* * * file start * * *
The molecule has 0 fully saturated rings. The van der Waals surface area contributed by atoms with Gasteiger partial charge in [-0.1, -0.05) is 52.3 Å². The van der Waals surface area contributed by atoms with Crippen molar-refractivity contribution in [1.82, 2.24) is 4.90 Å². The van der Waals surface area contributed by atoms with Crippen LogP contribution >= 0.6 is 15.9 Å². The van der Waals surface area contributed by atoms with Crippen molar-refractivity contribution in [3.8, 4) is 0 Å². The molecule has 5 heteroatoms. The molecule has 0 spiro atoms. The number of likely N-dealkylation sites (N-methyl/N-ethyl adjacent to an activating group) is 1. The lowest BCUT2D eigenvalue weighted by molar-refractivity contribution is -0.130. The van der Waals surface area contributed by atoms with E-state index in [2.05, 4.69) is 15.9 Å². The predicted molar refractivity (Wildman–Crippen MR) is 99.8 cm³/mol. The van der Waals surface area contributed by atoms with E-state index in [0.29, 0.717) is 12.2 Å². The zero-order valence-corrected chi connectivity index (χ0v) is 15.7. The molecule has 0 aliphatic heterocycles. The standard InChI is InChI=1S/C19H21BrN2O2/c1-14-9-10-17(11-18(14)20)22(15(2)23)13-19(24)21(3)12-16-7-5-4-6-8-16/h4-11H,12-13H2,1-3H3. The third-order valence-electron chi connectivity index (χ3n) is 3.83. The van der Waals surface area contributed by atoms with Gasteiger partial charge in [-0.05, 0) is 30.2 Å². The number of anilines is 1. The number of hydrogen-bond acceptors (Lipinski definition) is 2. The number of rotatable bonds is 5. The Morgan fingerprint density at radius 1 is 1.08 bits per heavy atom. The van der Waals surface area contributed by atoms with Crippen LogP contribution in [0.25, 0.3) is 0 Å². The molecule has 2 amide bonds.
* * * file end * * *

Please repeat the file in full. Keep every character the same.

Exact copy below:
The molecule has 0 fully saturated rings. The van der Waals surface area contributed by atoms with Gasteiger partial charge in [-0.1, -0.05) is 52.3 Å². The van der Waals surface area contributed by atoms with Crippen molar-refractivity contribution in [1.82, 2.24) is 4.90 Å². The van der Waals surface area contributed by atoms with Crippen LogP contribution >= 0.6 is 15.9 Å². The van der Waals surface area contributed by atoms with Crippen molar-refractivity contribution in [3.8, 4) is 0 Å². The molecule has 5 heteroatoms. The molecule has 0 spiro atoms. The number of likely N-dealkylation sites (N-methyl/N-ethyl adjacent to an activating group) is 1. The lowest BCUT2D eigenvalue weighted by molar-refractivity contribution is -0.130. The van der Waals surface area contributed by atoms with E-state index in [2.05, 4.69) is 15.9 Å². The predicted molar refractivity (Wildman–Crippen MR) is 99.8 cm³/mol. The van der Waals surface area contributed by atoms with E-state index in [0.29, 0.717) is 12.2 Å². The zero-order valence-corrected chi connectivity index (χ0v) is 15.7. The molecule has 0 aliphatic heterocycles. The standard InChI is InChI=1S/C19H21BrN2O2/c1-14-9-10-17(11-18(14)20)22(15(2)23)13-19(24)21(3)12-16-7-5-4-6-8-16/h4-11H,12-13H2,1-3H3. The third-order valence-electron chi connectivity index (χ3n) is 3.83. The van der Waals surface area contributed by atoms with Gasteiger partial charge in [-0.05, 0) is 30.2 Å². The number of anilines is 1. The number of hydrogen-bond acceptors (Lipinski definition) is 2. The number of rotatable bonds is 5. The Morgan fingerprint density at radius 1 is 1.08 bits per heavy atom. The van der Waals surface area contributed by atoms with Crippen LogP contribution in [0.25, 0.3) is 0 Å². The molecule has 2 amide bonds.